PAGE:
Beef prices continue to remain static this week, with little change reported in the price being offered for prime beef or cull cows.

Processors continue to hold the steer price at 395c/kg. This is becoming quite a common theme, as the price has remained unchanged since early October when prices first dipped below the €4/kg mark.

This means that a 400kg steer will top out at about €1,580 excluding the 12c/kg Quality Assurance payment or various factory charges.

There has also been no movement in heifer prices, with the many plants holding firm on 400c/kg for these lots.

The young bull market also remains unchanged, with R grades making 385c/kg, O grade bulls selling at 375c/kg, while farmers with P grade bulls are being offered 365c/kg for these lots.

There has also been little movement in cull cow price, despite a 4% reduction in the number of these animals being slaughtered in beef export plants. R grade cows are currently being quoted at 330-345c/kg.

Beef quotes:
  • Steers: 390c/kg
  • Heifers: 400c/kg
  • Young bulls: R grade 385c/kg, O grade 375c/kg, P grade 365c/kg
  • Cull cows:  R grade 330-345c/kg, O grade 300-325c/kg, P grade 300c/kg

Weight limits to hit E and U grade animals hardest

The weight limits applied by some beef processors in recent weeks, which sees cattle over 420kg carcass weight being penalised by 10-20c/kg, has been criticised by the ICSA.

According to the ICSA Beef Chairman, Edmond Phelan the weight cuts will mainly hit U and E grade cattle and this will have a negative impact on beef produced from the suckler herd.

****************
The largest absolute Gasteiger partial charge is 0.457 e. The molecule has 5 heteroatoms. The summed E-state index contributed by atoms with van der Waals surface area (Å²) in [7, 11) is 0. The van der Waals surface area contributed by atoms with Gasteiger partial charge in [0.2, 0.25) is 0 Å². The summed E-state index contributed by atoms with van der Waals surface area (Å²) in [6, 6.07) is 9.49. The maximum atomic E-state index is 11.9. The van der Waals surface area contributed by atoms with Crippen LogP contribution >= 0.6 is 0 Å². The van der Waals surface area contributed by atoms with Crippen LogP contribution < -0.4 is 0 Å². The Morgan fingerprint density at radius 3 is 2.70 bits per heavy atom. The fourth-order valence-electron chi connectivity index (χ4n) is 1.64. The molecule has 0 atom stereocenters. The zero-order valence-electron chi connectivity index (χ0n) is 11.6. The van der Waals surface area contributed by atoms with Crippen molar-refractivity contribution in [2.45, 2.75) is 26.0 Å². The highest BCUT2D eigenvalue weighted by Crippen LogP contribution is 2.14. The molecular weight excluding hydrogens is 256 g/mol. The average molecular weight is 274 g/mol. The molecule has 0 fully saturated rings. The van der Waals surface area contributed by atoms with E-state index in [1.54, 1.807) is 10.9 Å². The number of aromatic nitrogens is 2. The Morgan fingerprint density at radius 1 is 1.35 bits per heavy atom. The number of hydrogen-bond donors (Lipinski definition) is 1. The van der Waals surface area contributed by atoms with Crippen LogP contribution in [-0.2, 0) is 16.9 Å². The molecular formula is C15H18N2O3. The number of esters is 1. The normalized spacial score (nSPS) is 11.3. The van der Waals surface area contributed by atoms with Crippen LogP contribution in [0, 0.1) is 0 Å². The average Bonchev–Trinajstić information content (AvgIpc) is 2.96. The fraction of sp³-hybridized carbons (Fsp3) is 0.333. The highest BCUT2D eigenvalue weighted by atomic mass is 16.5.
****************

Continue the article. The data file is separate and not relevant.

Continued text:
Phelan said that instead of U grade cattle getting a bonus, as was the first intended purpose of the grid, these cattle are now falling foul of weight limits.

He said that U grade cattle carcass weights range from 422-468kg and because of this, these cattle are deemed too heavy and farmers will be deprived of the bonuses.

Cattle supplies

The cattle kill for the week ending February 14, stood at 34,000 head, figures from the Department of Agriculture’s beef kill data show, while the 2016 cattle throughput is almost 16,000 head higher than 2015.

The cumulative steer and heifer kill for the year-to-date has increased by 10% (5,915) and 3% (1,695) respectively, but cow throughput for the first six weeks of 2016 is back by 4% on the same period in 2015, it shows.

The young bull kill continues to rise, as many farmers seen this system as viable last year, with the total kill up 10,000 head for the year-to-date.

Key export markets

There has been little change in the trade across the key export markets for Irish beef, according to Bord Bia.

The British market remains balanced at present with some decline reported for manufacturing beef, but there has been some increase in steak demand.

However, the AHDB has reported some decline in prime cattle throughput during the month of January, which has been driven by a reduction in heifer numbers.

The British cattle price also remains steady as R4L grade steers made 342p/kg or 441c/kg for the week ended February 12.

Meanwhile, the French beef market remains under pressure due to poor demand on the back of falling consumption, it says.

Recent farmer protests have impacted negatively on some retailers, who have reduced promotions and are stocking and selling lower volumes of import products, Bord Bia says.

Despite the uncertainty in the French market, the Italian market remains stable with forequarter beef trading best, it says.